Queen v. Collier

Filing 24

MEMORANDUM OPINION AND ORDER - Because the Fourteenth Amendment governs Mr. Queens excessive force claim, the Court GRANTS Officer Colliers motion to dismiss (Doc. 13) and DISMISSES WITHOUT PREJUDICE Mr. Queens Fourth Amendment claim. Signed by Judge Madeline Hughes Haikala on 7/29/2016. (KEK)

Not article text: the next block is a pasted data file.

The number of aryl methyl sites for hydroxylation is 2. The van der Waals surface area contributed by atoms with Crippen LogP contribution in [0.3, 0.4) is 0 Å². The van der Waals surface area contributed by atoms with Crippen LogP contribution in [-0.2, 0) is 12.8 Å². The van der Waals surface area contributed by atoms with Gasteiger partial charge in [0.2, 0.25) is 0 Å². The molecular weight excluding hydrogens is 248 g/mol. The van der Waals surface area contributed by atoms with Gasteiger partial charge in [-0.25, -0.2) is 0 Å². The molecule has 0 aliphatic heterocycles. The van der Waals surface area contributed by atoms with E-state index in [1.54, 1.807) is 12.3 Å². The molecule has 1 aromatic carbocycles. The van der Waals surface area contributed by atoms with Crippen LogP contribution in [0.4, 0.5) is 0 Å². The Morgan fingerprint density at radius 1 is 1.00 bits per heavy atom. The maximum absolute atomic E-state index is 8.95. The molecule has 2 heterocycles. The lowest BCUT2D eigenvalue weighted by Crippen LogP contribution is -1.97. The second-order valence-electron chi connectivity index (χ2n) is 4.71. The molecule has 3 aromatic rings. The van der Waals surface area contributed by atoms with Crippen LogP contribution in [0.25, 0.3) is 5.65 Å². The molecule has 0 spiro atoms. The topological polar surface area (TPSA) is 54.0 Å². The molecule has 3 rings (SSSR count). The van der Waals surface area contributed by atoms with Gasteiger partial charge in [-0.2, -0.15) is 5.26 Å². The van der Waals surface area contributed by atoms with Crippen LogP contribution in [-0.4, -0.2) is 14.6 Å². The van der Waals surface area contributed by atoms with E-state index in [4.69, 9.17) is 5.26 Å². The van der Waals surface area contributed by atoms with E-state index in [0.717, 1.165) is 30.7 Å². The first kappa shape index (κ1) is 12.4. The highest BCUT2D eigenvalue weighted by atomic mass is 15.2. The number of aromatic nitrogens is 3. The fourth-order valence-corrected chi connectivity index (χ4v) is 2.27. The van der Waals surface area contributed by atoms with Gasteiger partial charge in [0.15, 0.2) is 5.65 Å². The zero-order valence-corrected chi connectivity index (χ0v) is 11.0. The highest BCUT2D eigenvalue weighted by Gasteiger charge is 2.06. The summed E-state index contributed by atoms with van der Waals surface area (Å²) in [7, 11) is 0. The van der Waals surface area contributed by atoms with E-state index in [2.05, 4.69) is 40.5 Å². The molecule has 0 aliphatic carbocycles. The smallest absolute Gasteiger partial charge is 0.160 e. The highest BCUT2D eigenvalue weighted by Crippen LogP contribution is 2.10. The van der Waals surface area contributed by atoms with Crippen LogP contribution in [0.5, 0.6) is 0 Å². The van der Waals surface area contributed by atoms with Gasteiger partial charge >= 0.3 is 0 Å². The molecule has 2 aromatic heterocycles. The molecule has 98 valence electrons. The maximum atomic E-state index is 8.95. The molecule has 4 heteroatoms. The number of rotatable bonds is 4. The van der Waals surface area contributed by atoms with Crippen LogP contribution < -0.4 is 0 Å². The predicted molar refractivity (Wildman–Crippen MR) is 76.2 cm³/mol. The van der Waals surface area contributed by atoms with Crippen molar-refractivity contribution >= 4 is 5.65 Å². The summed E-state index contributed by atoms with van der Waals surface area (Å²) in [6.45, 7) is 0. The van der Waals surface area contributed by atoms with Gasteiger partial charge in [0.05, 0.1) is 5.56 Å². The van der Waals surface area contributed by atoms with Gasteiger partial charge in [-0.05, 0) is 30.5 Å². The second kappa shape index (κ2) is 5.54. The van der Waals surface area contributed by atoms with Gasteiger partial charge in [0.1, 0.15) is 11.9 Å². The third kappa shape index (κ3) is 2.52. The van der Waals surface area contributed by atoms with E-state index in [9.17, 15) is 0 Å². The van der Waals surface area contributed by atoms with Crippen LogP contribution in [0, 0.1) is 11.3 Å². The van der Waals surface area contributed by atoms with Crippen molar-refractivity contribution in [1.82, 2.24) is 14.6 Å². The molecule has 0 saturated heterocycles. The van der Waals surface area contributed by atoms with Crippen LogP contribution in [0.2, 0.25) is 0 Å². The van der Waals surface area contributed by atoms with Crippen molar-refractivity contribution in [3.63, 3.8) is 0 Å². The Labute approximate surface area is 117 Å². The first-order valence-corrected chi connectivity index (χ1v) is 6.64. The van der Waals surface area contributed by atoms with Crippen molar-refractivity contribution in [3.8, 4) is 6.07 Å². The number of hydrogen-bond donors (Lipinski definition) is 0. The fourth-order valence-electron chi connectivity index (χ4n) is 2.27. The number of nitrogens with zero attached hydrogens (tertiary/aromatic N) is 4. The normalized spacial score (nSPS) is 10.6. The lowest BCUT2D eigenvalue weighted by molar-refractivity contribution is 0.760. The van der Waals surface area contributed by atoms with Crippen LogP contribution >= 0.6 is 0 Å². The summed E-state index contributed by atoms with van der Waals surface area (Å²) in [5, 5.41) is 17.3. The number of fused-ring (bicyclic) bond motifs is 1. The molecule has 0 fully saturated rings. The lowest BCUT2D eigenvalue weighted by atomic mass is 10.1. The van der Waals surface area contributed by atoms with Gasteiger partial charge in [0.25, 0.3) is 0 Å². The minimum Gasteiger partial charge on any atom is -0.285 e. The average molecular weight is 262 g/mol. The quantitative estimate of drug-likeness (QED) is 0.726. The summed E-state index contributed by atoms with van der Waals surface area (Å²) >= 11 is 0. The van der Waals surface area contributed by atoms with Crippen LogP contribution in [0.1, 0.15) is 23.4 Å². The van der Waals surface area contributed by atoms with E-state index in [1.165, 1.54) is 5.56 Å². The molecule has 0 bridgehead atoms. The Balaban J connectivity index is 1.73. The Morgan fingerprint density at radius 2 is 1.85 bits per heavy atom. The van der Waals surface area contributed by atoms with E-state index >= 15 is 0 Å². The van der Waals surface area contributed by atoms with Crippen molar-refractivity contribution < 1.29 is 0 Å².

Download PDF